5 Valley industries to add 137K jobs by 2024


Health care, social assistance jobs projected to grow at double the rate of construction, ag in the next five years

By Reggie Ellis

SACRAMENTO – California is now in the midst of the second-longest employment expansion on record – gaining more than twice as many jobs over the past eight years than it lost during the Great Recession. According to the Employment Development Department’s (EDD), job gains are spread across industry sectors with the largest number of new jobs expected in the educational services (private), health care, social assistance sector, and the construction sector.

The EDD also projected California’s economy will generate a total of 4.7 million job openings between the second quarters of 2017 and 2019. These openings are a combination of new jobs created and jobs that become available when workers leave the labor force or transfer to a different occupation. In the San Joaquin Valley, the industries with the highest projected job growth were the health care and social assistance sectors. It is estimated more than 47,000 jobs in the Valley will be added in these industries by 2024. It’s no surprise that health care continues to outpace the job openings in other sectors as most of the Valley is struggling to recruit and retain highly qualified doctors, nurses and technicians who can earn more money to the north and south. The entire valley continues to be a medically underserved area, meaning there is a shortage of doctors, and limited access to health care for vulnerable populations, according to the national Health Resources Services Administration.

Those vulnerable populations, such as children, elderly, low income households and the homeless, are also served by workers in the social assistance sector. Jobs in the social assistance industry include child care, housing assistance, food banks, in-home care, social workers and community outreach employees. Nearly 700 jobs were advertised in these sectors in July alone.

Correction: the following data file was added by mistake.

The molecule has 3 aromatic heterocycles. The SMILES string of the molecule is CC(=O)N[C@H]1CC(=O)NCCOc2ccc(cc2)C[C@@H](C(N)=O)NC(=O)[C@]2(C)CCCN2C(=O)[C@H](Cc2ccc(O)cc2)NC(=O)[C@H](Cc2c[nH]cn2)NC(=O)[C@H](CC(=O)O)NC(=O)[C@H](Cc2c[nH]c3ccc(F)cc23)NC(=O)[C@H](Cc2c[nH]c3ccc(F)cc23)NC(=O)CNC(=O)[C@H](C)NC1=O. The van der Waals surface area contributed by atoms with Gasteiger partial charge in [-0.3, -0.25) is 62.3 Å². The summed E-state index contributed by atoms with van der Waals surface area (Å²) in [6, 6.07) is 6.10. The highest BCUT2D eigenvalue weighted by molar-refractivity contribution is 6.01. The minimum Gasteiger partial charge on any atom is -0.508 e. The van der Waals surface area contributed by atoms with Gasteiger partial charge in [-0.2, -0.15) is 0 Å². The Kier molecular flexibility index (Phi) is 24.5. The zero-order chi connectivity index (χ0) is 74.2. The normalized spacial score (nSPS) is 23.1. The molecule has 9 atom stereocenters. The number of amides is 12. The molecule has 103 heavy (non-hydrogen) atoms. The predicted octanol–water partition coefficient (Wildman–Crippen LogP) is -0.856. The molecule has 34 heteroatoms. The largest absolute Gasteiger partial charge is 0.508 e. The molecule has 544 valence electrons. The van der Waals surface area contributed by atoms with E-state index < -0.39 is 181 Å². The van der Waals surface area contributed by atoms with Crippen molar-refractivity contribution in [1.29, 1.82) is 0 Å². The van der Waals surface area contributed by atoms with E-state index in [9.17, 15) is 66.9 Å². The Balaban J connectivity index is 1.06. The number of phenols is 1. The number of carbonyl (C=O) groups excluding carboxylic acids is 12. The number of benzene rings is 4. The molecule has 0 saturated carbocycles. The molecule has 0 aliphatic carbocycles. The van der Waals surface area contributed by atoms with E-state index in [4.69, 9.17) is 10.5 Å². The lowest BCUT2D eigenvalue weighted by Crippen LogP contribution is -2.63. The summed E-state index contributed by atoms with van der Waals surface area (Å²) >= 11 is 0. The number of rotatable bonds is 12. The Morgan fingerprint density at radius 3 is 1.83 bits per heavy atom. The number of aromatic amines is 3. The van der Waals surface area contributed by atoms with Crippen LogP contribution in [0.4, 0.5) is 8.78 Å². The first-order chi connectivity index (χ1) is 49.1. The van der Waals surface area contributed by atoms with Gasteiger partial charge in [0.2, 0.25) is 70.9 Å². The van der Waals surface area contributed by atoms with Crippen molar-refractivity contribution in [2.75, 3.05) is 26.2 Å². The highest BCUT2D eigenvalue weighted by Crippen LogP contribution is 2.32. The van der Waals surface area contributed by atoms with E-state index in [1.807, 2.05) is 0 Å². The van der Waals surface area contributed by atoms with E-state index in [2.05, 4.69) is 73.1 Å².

The Valley is also ripe for growth, and not just for crops. Construction jobs are quickly catching up to agriculture as there is a significant shortage of housing in the region and the demand for warehousing in the central part of the state. The EDD projects construction will add 20,000 jobs by 2024 while the agriculture sector—which also includes timber, fishing and hunting jobs—will add 28,000 jobs. Construction outpaced agriculture job openings for the month of July with 80 jobs advertised compared to 66. Rounding out the list of the top five sectors for job growth was educational services with a projected growth of more than 17,000 and topped the list of job openings in July with more than 1,000.

The Valley job forecast was part of the Employment Development Department’s (EDD) Labor Day Briefing showcasing the current demand for skilled workers in California’s economy and the local employment services that connect job seekers with employers who are looking for workers with in-demand skills. EDD’s Labor Day 2018 web site feature highlights growing industries in the14 economic regions of the state. It includes infographics and stories of how employers and the state’s workforce development system are teaming up to secure a supply of qualified job candidates for expanding employment opportunities.

“EDD supports California workers in their quest to improve their job prospects and advance their careers,” said EDD director Patrick W. Henning. “EDD and its workforce development partners proudly provide the employment services that connect job seekers looking for promising careers with employers looking for trained and qualified employees.”

One of those success stories was a Madera County nonprofit dedicated to providing health care for farmworkers. Camarena Health, originally called “El Concilio de Madera,” went from serving about 1,500 patients when it first opened its doors in 1980 in the city of Madera, to around 40,000 county residents who currently use their services at satellite clinics throughout the county.

“Nearly 60 percent of the patients who we serve work in the agricultural industry including farmworkers and migrant farmworkers, and that was really the genesis of this company back in 1980 when it started,” said Camarena Health’s chief executive officer (CEO) Paulo Soares.

With growth came the need to hire more qualified personnel, and that’s when Camarena Health turned to the Madera Workforce Development Board. “They do some initial screenings for us when we’re looking to recruit, and we share with them what we’re looking for and what our needs are,” said Soares.

The initial screening process helps the organization identify potential employees who will adhere to its core values, then select candidates for more in-depth interviews. Being able to recruit local talent for its operations is key to offering the best services possible to patients, according to Soares.

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